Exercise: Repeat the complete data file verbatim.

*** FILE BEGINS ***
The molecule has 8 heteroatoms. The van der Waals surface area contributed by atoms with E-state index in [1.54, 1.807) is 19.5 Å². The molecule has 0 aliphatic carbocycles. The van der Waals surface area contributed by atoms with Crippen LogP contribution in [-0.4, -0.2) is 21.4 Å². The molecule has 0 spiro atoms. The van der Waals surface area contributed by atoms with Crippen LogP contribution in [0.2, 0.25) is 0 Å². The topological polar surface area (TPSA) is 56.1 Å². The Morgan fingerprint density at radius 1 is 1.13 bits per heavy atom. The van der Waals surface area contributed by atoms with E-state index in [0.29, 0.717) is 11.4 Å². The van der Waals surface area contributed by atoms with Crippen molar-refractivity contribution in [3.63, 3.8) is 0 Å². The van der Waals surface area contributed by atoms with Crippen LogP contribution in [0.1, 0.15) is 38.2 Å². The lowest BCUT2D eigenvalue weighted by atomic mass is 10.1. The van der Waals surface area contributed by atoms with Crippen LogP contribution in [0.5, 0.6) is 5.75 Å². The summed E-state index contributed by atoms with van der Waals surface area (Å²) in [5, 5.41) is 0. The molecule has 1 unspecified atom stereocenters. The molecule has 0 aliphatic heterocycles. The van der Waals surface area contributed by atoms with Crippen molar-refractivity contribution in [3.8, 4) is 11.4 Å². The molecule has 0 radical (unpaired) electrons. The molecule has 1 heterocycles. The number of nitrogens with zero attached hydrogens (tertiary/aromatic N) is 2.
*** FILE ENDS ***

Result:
The molecule has 8 heteroatoms. The van der Waals surface area contributed by atoms with E-state index in [1.54, 1.807) is 19.5 Å². The molecule has 0 aliphatic carbocycles. The van der Waals surface area contributed by atoms with Crippen LogP contribution in [-0.4, -0.2) is 21.4 Å². The molecule has 0 spiro atoms. The van der Waals surface area contributed by atoms with Crippen LogP contribution in [0.2, 0.25) is 0 Å². The topological polar surface area (TPSA) is 56.1 Å². The Morgan fingerprint density at radius 1 is 1.13 bits per heavy atom. The van der Waals surface area contributed by atoms with E-state index in [0.29, 0.717) is 11.4 Å². The van der Waals surface area contributed by atoms with Crippen molar-refractivity contribution in [3.63, 3.8) is 0 Å². The van der Waals surface area contributed by atoms with Crippen LogP contribution in [0.1, 0.15) is 38.2 Å². The lowest BCUT2D eigenvalue weighted by atomic mass is 10.1. The van der Waals surface area contributed by atoms with Crippen LogP contribution in [0.5, 0.6) is 5.75 Å². The summed E-state index contributed by atoms with van der Waals surface area (Å²) in [5, 5.41) is 0. The molecule has 1 unspecified atom stereocenters. The molecule has 0 aliphatic heterocycles. The van der Waals surface area contributed by atoms with Crippen molar-refractivity contribution in [3.8, 4) is 11.4 Å². The molecule has 0 radical (unpaired) electrons. The molecule has 1 heterocycles. The number of nitrogens with zero attached hydrogens (tertiary/aromatic N) is 2.